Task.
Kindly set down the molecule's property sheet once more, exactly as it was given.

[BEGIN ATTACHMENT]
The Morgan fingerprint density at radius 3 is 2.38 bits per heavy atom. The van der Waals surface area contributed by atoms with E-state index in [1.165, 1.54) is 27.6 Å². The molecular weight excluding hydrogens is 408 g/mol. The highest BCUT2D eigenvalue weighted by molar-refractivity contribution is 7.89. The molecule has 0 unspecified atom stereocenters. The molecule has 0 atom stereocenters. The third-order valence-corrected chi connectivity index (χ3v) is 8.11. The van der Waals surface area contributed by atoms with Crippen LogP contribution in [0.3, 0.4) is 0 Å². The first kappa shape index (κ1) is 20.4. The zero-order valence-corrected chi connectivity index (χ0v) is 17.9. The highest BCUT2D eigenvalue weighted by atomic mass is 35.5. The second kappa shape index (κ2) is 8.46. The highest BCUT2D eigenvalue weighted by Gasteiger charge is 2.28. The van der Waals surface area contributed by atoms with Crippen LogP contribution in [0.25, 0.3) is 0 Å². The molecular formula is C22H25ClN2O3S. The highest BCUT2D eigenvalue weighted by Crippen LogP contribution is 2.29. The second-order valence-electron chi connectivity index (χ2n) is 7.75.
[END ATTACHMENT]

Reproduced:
The Morgan fingerprint density at radius 3 is 2.38 bits per heavy atom. The van der Waals surface area contributed by atoms with E-state index in [1.165, 1.54) is 27.6 Å². The molecular weight excluding hydrogens is 408 g/mol. The highest BCUT2D eigenvalue weighted by molar-refractivity contribution is 7.89. The molecule has 0 unspecified atom stereocenters. The molecule has 0 atom stereocenters. The third-order valence-corrected chi connectivity index (χ3v) is 8.11. The van der Waals surface area contributed by atoms with Crippen LogP contribution in [0.3, 0.4) is 0 Å². The first kappa shape index (κ1) is 20.4. The zero-order valence-corrected chi connectivity index (χ0v) is 17.9. The highest BCUT2D eigenvalue weighted by atomic mass is 35.5. The second kappa shape index (κ2) is 8.46. The highest BCUT2D eigenvalue weighted by Gasteiger charge is 2.28. The van der Waals surface area contributed by atoms with Crippen LogP contribution in [0.25, 0.3) is 0 Å². The molecular formula is C22H25ClN2O3S. The highest BCUT2D eigenvalue weighted by Crippen LogP contribution is 2.29. The second-order valence-electron chi connectivity index (χ2n) is 7.75.